My post on Neil deGrasse Tyson laid the foundations for an “argument from cosmic indifference” that I will be considering closely in the week (or weeks) to come. It is a powerful argument (rhetorically if not logically) though it is rarely put into formal terms. I am going to evaluate it closely. But first I am going to pile up a jumbled set of claims that support it. Tyson’s was the first. We now turn to the second, a claim that the loss of an objective cosmic center to the universe presents an existential, theological challenge. I quote from Fang Li Zhi and Li Shu Xian:
“All religious models of the cosmos have centres. This is so in the West as well as in the East. There is a model of the world made of clay in front of the Hall of Mathematics (Shu Xue Dian) of the famous Buddhist temple Yong He Gong in Beijing, which shows the Buddhist’s view, namely, that the centre of the universe is Mount Xumi.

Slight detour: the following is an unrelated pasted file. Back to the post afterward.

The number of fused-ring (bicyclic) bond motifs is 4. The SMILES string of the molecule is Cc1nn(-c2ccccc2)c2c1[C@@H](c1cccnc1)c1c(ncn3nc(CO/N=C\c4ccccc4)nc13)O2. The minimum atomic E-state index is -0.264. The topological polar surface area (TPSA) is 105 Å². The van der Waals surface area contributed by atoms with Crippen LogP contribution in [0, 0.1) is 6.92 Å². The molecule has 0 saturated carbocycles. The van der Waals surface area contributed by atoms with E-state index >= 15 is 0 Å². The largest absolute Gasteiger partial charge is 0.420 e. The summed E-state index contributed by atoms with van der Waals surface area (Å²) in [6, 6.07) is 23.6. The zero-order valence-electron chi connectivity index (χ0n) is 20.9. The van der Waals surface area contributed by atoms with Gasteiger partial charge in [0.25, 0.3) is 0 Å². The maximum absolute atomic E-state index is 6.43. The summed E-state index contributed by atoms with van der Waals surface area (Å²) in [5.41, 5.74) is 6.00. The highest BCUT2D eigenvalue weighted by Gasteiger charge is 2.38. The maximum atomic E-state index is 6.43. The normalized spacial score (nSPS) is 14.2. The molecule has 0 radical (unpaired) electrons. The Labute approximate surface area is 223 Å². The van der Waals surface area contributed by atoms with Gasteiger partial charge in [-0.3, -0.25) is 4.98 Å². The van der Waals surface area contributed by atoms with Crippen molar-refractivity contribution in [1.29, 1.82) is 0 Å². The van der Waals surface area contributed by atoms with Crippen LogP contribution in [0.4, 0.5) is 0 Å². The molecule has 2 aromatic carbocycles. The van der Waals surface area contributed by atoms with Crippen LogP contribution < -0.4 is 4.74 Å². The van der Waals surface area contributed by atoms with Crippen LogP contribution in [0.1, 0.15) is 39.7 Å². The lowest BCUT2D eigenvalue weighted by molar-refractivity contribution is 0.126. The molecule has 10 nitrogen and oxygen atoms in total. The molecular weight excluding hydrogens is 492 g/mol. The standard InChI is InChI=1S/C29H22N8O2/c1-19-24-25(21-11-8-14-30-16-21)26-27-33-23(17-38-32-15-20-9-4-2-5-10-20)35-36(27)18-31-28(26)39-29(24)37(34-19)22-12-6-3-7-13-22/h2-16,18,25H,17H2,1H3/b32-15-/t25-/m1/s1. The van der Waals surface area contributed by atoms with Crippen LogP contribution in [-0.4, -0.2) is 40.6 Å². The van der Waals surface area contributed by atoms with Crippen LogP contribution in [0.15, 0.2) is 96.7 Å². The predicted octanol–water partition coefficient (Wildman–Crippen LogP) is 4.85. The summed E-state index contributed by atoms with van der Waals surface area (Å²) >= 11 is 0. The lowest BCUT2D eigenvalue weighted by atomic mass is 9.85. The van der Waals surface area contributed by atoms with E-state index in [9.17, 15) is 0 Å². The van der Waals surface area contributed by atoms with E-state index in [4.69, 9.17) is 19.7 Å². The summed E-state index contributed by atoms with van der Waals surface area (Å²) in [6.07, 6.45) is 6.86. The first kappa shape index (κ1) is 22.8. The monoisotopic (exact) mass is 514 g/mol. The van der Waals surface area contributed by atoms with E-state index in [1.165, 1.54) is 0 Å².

“One of the basic starting-points of modern cosmology is the notion that the universe has no centre, or, more precisely:
No points in the universe are preferential; all positions carry the same weight.” (Fang Li Zhi and Li Shu Xian, Creation of the Universe (Singapore: World Scientific, 1989), 17.)
So it is for Christianity. Jerusalem-Israel-Earth used to be the center of everything. But no more. And with the loss of a centered universe comes the loss of human significance and thus the loss of any religious/theological claims that place special value on human beings.